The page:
And it’s work. So. Much. Work. Imagine giving your entire house a spring clean to prep it for a person who’s going to pay (a modest amount) to live there, while simultaneously packing lots of boxes to be shipped out to Colorado for your family (along with suitcases and school supplies, since our home school year didn’t end until mid-June) AND continuing with normal life chores. Baking cupcakes for the Cub Scout den party and prepping for our end-of-year home-school evaluations, for instance. You know how busy the month of May can be for families, what with all the end-of-school-year functions? Yeah, like that. Plus readying my home for the house sitter AND getting all four of us packed to travel cross-country and plant ourselves in a new place for the summer–long enough to be more than a trip, but too short to consider that we’ve moved to a new home.

cupcakes with sprinkles

But here we are. End-of-year festivities and responsibilities have been fulfilled. We live in a 2-bedroom, 1-bathroom apartment this summer–instead of our 3-bedroom, 2-bath house in Orlando. Less housework is required, and the weather is delightful. I mean, there is NO humidity. The city of Fort Collins is a cool, interesting place to be. Our boys are making friends with other Cru kids, and the pool is just steps from our door (although the water has been far too cold for me so far). There’s a community gas grill that Mike has used multiple times already, enjoying a working grill since we actually moved our broken gas grill to our new home in 2015 and still haven’t fixed it. He’s missed grilling and is making up for that by grilling everything from corn on the cob and tomatoes to chicken and pork chops.

We’ve hiked, biked, fished, played, taken advantage of the plethora of summer yard sales out here. I got a small tape measure for a nickel–just 5 cents–that I’m using as I sew more quilt tops while we’re here.

There’s much to appreciate in this place where I’ve spent the summers of 2007, 2009, 2011, 2013, and now 2017. And even with my horrible sense of direction, I’ve lived here enough months collectively that I remember how to get many places without using GPS.

But there’s still struggle, transition–the boys have their own, and I have my own, and I must help them navigate theirs. Conducting school out here, even at a slower pace, has been really difficult. I don’t have a specific summer job to do with our ministry out here, as my husband does. I still edit ministry stories on a minimal basis, the role I fill normally with Cru. But I don’t have a niche to fill out here; my real purpose in being out here is so our family can be together for the summer while Mike serves in his summer role. That’s more struggle.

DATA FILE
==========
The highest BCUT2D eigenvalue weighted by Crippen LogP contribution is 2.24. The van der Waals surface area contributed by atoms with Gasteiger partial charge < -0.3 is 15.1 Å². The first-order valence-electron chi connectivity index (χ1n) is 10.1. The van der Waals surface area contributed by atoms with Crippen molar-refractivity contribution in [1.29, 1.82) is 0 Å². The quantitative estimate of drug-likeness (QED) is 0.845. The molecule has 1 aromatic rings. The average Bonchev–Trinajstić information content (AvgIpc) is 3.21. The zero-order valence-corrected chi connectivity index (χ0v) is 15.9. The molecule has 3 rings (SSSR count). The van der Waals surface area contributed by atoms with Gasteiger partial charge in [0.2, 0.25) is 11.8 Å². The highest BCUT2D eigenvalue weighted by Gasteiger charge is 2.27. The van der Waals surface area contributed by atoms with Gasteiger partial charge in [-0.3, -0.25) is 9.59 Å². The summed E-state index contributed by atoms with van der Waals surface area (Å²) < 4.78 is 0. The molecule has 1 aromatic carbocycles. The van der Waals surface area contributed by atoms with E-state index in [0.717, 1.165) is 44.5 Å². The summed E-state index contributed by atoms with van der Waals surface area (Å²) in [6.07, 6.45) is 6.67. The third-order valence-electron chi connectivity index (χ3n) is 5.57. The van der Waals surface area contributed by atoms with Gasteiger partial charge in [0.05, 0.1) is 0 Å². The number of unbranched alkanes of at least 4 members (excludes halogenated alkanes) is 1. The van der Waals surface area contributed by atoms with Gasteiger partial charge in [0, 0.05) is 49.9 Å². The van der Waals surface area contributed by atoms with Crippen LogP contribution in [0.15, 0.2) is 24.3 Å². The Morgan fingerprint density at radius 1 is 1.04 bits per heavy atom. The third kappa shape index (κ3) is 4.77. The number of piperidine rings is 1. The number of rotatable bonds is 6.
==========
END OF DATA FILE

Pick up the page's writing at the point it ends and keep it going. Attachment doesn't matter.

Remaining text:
And yet, since we’re planted here for the summer, I want to bloom here for the summer. In early May, I wrote in my journal, Lord, thank you for whatever our summer holds. My desire, my hope, is to embrace by faith whatever God has for us–and for me–this summer. I want to have the heart to receive with grace what He gives.

picnic tea set

What He’s given so far (besides that crazy cheap tape measure):  On the way out to Colorado, I spoke at my sister’s church about the Luo Pad program (led by Cru’s humanitarian ministry, GAiN), a cause close to my heart. The women who attended responded with great interest in sewing Luo Pads as an ongoing project. What a treat that I got to do some public speaking–which I love but rarely get to do–and that I got to share about a ministry opportunity that meets tangible needs as an expression of God’s love. I’ve also had a chance to help a mom with a Cru conference job here who’s needed an extra hand.

luo pad chalk board

There’s more summer to come, and I’m hopeful that God will continue to give me grace to take hold of all that He ushers into my time here in Colorado. I want to remember that EVERY DAY counts. This is not a season of simply marking time until we arrive back in Orlando in early August; these are days of living by faith, living out my faith. Embracing it with faith.